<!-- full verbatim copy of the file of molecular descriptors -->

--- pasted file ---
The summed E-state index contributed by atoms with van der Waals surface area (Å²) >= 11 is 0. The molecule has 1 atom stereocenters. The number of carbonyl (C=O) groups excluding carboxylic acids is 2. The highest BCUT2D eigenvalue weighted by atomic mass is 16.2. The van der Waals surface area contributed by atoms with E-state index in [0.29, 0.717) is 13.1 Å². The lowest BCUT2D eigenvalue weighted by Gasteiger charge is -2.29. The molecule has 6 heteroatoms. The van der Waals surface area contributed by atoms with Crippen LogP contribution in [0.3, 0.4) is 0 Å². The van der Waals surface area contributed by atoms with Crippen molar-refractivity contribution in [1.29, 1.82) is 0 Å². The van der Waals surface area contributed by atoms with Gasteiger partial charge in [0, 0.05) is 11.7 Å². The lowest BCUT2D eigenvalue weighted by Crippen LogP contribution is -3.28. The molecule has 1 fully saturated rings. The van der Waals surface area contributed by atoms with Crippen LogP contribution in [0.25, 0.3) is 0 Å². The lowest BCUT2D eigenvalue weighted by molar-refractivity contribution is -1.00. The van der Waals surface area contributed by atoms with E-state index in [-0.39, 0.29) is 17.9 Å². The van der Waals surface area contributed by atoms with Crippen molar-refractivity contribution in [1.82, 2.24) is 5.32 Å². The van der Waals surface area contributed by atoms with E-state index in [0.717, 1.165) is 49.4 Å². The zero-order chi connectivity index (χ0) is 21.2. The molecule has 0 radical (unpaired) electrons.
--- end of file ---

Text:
The summed E-state index contributed by atoms with van der Waals surface area (Å²) >= 11 is 0. The molecule has 1 atom stereocenters. The number of carbonyl (C=O) groups excluding carboxylic acids is 2. The highest BCUT2D eigenvalue weighted by atomic mass is 16.2. The van der Waals surface area contributed by atoms with E-state index in [0.29, 0.717) is 13.1 Å². The lowest BCUT2D eigenvalue weighted by Gasteiger charge is -2.29. The molecule has 6 heteroatoms. The van der Waals surface area contributed by atoms with Crippen LogP contribution in [0.3, 0.4) is 0 Å². The van der Waals surface area contributed by atoms with Crippen molar-refractivity contribution in [1.29, 1.82) is 0 Å². The van der Waals surface area contributed by atoms with Gasteiger partial charge in [0, 0.05) is 11.7 Å². The lowest BCUT2D eigenvalue weighted by Crippen LogP contribution is -3.28. The molecule has 1 fully saturated rings. The van der Waals surface area contributed by atoms with Crippen LogP contribution in [0.25, 0.3) is 0 Å². The lowest BCUT2D eigenvalue weighted by molar-refractivity contribution is -1.00. The van der Waals surface area contributed by atoms with E-state index in [-0.39, 0.29) is 17.9 Å². The van der Waals surface area contributed by atoms with Crippen molar-refractivity contribution in [1.82, 2.24) is 5.32 Å². The van der Waals surface area contributed by atoms with E-state index in [0.717, 1.165) is 49.4 Å². The zero-order chi connectivity index (χ0) is 21.2. The molecule has 0 radical (unpaired) electrons.